Unfortunately, over the years we’ve had a few customers hospitalised while in Mexico. The biggest medical claim we’ve had was for $167,000.00. A customer was unluckily hit by car and required surgery for multiple fractures. They were then returned to Australia by air ambulance in a stretcher with a nurse and a doctor.

Parts of Mexico – and Central America in general – are rife with crime. Knowing the problem areas to avoid is key to staying safe. States such as Guerrero, Michoacán and Tamaulipas are subject to high levels of crime and drug-related violence. For visitors, these places really aren’t worth the risk.

Mexico is still grappling with diseases like Zika virus, malaria and dengue fever. Travellers should consult their doctor well in advance to ensure they are up to date with immunisations.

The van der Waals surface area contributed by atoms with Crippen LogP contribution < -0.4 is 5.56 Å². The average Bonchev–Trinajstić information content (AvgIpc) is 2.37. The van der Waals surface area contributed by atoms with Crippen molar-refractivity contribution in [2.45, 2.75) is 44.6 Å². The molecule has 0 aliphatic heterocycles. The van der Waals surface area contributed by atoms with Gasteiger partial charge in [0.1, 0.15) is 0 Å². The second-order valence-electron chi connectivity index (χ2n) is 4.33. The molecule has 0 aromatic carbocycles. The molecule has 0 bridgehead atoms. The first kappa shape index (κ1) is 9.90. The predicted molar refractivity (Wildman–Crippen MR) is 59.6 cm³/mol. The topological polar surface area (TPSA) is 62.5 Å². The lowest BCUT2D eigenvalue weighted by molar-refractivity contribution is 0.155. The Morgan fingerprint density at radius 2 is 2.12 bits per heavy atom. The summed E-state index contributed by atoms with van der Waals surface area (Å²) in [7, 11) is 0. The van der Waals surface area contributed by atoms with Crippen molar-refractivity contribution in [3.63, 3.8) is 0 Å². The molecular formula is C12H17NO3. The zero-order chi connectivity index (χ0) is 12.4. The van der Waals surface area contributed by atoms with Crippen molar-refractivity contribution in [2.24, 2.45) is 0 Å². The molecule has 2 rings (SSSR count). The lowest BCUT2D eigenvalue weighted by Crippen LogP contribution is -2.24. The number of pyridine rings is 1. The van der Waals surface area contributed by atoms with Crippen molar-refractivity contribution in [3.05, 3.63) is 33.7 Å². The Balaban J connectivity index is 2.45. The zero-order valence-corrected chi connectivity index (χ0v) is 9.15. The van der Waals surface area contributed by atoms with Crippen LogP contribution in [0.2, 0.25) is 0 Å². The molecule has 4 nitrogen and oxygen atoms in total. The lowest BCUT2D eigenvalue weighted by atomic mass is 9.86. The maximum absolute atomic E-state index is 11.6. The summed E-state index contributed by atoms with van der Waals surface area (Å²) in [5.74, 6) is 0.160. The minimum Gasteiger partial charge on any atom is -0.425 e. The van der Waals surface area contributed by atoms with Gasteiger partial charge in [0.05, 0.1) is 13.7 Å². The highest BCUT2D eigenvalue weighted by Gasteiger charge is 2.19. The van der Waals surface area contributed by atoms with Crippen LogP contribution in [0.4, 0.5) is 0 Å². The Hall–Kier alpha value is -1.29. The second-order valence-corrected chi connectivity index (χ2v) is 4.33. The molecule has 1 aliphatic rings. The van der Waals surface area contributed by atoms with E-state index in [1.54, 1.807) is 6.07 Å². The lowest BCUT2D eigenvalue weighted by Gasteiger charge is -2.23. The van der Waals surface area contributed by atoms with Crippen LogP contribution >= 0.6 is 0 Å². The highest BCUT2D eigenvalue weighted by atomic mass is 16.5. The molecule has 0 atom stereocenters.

Thailand is incredibly popular as a tourist destination, largely due to its idyllic island beaches and relatively low cost. Exquisite temples and forests also offer a soothing contrast to the bustling tourist hubs.

However, medical facilities are not always up to the necessary standard. Beyond major cities, resources are limited. Decompression chambers can be found near popular dive sites in Koh Samui, Koh Tao, Pattaya, Phuket and Bangkok. Medical evacuation to Bangkok or potentially all the way home comes at significant cost.

A recent claim for cardiac surgery in Southeast Asia plus a doctor-escorted flight back to Australia cost $170,000.00. Yikes.

It’s also worth getting the requisite shots for things like malaria, Japanese encephalitis and filariasis. Use insect repellent liberally and do your best to secure mosquito-proof accommodation. Anyone suffering from fever symptoms should seek medical attention immediately.